Monday, February 24, 2020

You Have Two Minutes: Refining Your Reliability Elevator Pitch

Have you ever been caught with only a few minutes to explain why a focus on reliability or maintenance improvement is critical to your organization and it's future? It happens very often. Your ability to explain why the leadership should care, and what you need to make it happen, is the key to moving your agenda forward. Lets look at 3 key points to nail if you want support and resources.
First, speak their language. What keeps them up at night? Is it the dollars and cents or the concern over risk? Is it getting more production out or controlling the cost on the current deliveries? Think about what you can give them with reliability that addresses their concern in their language.
 Seconded, carefully deliver a positive and practiced narrative. Watch your body language. Is it closed and confined or open and believable? Are you looking at your shoes our engaging the receiver. Are you using words like "could" "should"  and "might" or "will"  and "when"? If you don't believe it why should they?
Lastly, have a format. I like one I call "hook, story, ask!" Hook them with something they care about. Something from the first point above preferably. Then tell them a story about what is happening currently or what could happen in the future. (use emotion if you sense they are emotional receptive) and then do not forget the ask. You have to ask for their support, or resources. Be specific in your request and make it time bound if possible.
We have to sell reliability and maintenance improvement and only those of us who have seen or heard what good looks like and believe in the power can get it started. Frame it in their language and meet their needs, show them that you believe what you are saying and do not forget the "hook, story, ask!" Now go get'em tiger.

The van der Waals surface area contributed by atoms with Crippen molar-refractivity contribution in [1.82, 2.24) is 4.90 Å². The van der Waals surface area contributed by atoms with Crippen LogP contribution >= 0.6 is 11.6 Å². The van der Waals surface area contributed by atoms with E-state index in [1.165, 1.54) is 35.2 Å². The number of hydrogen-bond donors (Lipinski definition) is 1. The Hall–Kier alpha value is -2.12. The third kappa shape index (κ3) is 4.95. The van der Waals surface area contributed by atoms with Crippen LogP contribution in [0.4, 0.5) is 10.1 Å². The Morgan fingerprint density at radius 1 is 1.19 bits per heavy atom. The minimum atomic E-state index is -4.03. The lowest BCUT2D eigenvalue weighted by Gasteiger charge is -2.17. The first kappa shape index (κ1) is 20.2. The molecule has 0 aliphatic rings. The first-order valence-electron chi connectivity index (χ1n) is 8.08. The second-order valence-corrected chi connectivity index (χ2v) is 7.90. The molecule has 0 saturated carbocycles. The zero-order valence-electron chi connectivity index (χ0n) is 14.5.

Friday, February 21, 2020

The Lens of Reliability

During some of our recent reliability improvement implementations, I have noticed a phenomenon that I think might add some perspective and help with your implementations. I call it the "Lens of Reliability" but it could really effect any big deal change to an organization that is being made from within.
It is most obvious to me in the first 3-4 months of the improvement project. It is two ways of seeing your world. The first is from your current lens or as I will refer to it, your reactive lens. The second is the future lens or as I will refer to it the proactive lens. Why do these lenses matter? They matter because they effect your ability to create a best practice future state business processes. They matter because they effect your teams ability to see a clear future state. They matter because once you know they are there, you can call them out and deal with them and move forward more effectively.
Let me explain them in the context of a business process re-engineering session. You as the facilitator or leader are discussing that we need failure codes for all emergency work orders and a team member says "we cant do that. It will take to long to put that on all the work orders". That individual is looking through the reactive lens and they are seeing the problem from the current state. In their world they know that they have 100s of emergency work orders and they will never "get all the paper work done". We need them to look at it from the future perspective and see that if we do this, the system will reduce the number of emergency work orders through tools like root cause analysis, preventive (PM) and predictive maintenance (PdM). The data will drive the improvement and will get us to the new point where the systems supports the proactive lens. Here are some examples through each lens: